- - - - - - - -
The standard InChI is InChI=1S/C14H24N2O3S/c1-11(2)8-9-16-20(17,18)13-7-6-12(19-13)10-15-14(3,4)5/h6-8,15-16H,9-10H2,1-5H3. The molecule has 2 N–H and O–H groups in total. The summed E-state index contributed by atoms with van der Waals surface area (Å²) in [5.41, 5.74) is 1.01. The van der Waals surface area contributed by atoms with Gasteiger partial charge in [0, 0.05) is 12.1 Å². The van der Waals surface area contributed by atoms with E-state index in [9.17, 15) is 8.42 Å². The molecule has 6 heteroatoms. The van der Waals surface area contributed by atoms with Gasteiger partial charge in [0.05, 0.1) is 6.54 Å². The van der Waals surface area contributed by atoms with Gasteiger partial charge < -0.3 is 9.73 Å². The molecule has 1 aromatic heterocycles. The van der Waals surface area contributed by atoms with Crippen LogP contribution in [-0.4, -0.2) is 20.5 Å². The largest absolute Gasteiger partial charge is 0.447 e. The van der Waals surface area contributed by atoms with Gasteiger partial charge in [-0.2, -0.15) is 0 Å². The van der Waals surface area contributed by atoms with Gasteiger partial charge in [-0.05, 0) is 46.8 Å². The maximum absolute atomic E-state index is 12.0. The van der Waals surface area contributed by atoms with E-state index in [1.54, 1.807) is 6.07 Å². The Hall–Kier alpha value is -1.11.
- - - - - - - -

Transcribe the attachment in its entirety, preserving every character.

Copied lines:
The standard InChI is InChI=1S/C14H24N2O3S/c1-11(2)8-9-16-20(17,18)13-7-6-12(19-13)10-15-14(3,4)5/h6-8,15-16H,9-10H2,1-5H3. The molecule has 2 N–H and O–H groups in total. The summed E-state index contributed by atoms with van der Waals surface area (Å²) in [5.41, 5.74) is 1.01. The van der Waals surface area contributed by atoms with Gasteiger partial charge in [0, 0.05) is 12.1 Å². The van der Waals surface area contributed by atoms with E-state index in [9.17, 15) is 8.42 Å². The molecule has 6 heteroatoms. The van der Waals surface area contributed by atoms with Gasteiger partial charge in [0.05, 0.1) is 6.54 Å². The van der Waals surface area contributed by atoms with Gasteiger partial charge < -0.3 is 9.73 Å². The molecule has 1 aromatic heterocycles. The van der Waals surface area contributed by atoms with Crippen LogP contribution in [-0.4, -0.2) is 20.5 Å². The largest absolute Gasteiger partial charge is 0.447 e. The van der Waals surface area contributed by atoms with Gasteiger partial charge in [-0.2, -0.15) is 0 Å². The van der Waals surface area contributed by atoms with Gasteiger partial charge in [-0.05, 0) is 46.8 Å². The maximum absolute atomic E-state index is 12.0. The van der Waals surface area contributed by atoms with E-state index in [1.54, 1.807) is 6.07 Å². The Hall–Kier alpha value is -1.11.